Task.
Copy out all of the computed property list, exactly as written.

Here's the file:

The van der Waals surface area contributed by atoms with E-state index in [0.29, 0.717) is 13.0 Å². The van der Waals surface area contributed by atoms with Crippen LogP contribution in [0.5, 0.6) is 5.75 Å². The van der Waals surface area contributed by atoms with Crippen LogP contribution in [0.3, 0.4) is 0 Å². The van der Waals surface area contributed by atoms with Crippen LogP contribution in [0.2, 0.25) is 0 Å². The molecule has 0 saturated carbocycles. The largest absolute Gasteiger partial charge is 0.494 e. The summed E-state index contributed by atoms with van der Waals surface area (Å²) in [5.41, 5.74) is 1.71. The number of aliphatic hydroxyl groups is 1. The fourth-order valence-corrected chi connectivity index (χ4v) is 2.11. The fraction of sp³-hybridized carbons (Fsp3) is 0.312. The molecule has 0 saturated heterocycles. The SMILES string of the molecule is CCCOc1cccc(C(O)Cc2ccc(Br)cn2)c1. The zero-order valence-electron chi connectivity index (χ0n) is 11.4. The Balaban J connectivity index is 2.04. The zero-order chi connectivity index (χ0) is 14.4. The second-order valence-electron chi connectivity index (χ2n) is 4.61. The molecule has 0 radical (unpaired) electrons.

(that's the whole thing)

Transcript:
The van der Waals surface area contributed by atoms with E-state index in [0.29, 0.717) is 13.0 Å². The van der Waals surface area contributed by atoms with Crippen LogP contribution in [0.5, 0.6) is 5.75 Å². The van der Waals surface area contributed by atoms with Crippen LogP contribution in [0.3, 0.4) is 0 Å². The van der Waals surface area contributed by atoms with Crippen LogP contribution in [0.2, 0.25) is 0 Å². The molecule has 0 saturated carbocycles. The largest absolute Gasteiger partial charge is 0.494 e. The summed E-state index contributed by atoms with van der Waals surface area (Å²) in [5.41, 5.74) is 1.71. The number of aliphatic hydroxyl groups is 1. The fourth-order valence-corrected chi connectivity index (χ4v) is 2.11. The fraction of sp³-hybridized carbons (Fsp3) is 0.312. The molecule has 0 saturated heterocycles. The SMILES string of the molecule is CCCOc1cccc(C(O)Cc2ccc(Br)cn2)c1. The zero-order valence-electron chi connectivity index (χ0n) is 11.4. The Balaban J connectivity index is 2.04. The zero-order chi connectivity index (χ0) is 14.4. The second-order valence-electron chi connectivity index (χ2n) is 4.61. The molecule has 0 radical (unpaired) electrons.